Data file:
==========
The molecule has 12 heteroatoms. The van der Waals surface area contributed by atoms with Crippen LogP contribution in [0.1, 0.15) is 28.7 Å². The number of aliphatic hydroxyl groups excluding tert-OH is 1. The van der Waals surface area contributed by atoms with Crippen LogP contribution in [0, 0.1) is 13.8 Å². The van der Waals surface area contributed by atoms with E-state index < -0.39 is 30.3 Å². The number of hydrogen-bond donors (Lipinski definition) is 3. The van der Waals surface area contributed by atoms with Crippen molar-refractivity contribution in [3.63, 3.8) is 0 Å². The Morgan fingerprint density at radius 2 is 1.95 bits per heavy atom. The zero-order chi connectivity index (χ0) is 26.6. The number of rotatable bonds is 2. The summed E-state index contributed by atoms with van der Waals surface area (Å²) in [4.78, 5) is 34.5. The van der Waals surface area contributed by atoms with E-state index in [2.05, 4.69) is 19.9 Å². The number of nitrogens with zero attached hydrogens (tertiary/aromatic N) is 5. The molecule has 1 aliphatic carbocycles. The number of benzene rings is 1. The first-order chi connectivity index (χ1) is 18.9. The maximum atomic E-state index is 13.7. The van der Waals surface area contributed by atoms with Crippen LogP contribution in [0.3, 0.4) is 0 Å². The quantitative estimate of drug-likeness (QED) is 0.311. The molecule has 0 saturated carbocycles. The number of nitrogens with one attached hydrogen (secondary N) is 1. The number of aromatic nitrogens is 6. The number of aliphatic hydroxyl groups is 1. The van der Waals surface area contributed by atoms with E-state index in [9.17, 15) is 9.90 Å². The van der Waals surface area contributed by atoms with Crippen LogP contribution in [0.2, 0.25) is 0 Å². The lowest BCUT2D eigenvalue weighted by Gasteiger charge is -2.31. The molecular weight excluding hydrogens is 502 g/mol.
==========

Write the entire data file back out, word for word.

The molecule has 12 heteroatoms. The van der Waals surface area contributed by atoms with Crippen LogP contribution in [0.1, 0.15) is 28.7 Å². The number of aliphatic hydroxyl groups excluding tert-OH is 1. The van der Waals surface area contributed by atoms with Crippen LogP contribution in [0, 0.1) is 13.8 Å². The van der Waals surface area contributed by atoms with E-state index < -0.39 is 30.3 Å². The number of hydrogen-bond donors (Lipinski definition) is 3. The van der Waals surface area contributed by atoms with Crippen molar-refractivity contribution in [3.63, 3.8) is 0 Å². The Morgan fingerprint density at radius 2 is 1.95 bits per heavy atom. The zero-order chi connectivity index (χ0) is 26.6. The number of rotatable bonds is 2. The summed E-state index contributed by atoms with van der Waals surface area (Å²) in [4.78, 5) is 34.5. The van der Waals surface area contributed by atoms with E-state index in [2.05, 4.69) is 19.9 Å². The number of nitrogens with zero attached hydrogens (tertiary/aromatic N) is 5. The molecule has 1 aliphatic carbocycles. The number of benzene rings is 1. The first-order chi connectivity index (χ1) is 18.9. The maximum atomic E-state index is 13.7. The van der Waals surface area contributed by atoms with Crippen LogP contribution in [0.3, 0.4) is 0 Å². The quantitative estimate of drug-likeness (QED) is 0.311. The molecule has 0 saturated carbocycles. The number of nitrogens with one attached hydrogen (secondary N) is 1. The number of aromatic nitrogens is 6. The number of aliphatic hydroxyl groups is 1. The van der Waals surface area contributed by atoms with E-state index in [9.17, 15) is 9.90 Å². The van der Waals surface area contributed by atoms with Crippen LogP contribution in [0.2, 0.25) is 0 Å². The lowest BCUT2D eigenvalue weighted by Gasteiger charge is -2.31. The molecular weight excluding hydrogens is 502 g/mol.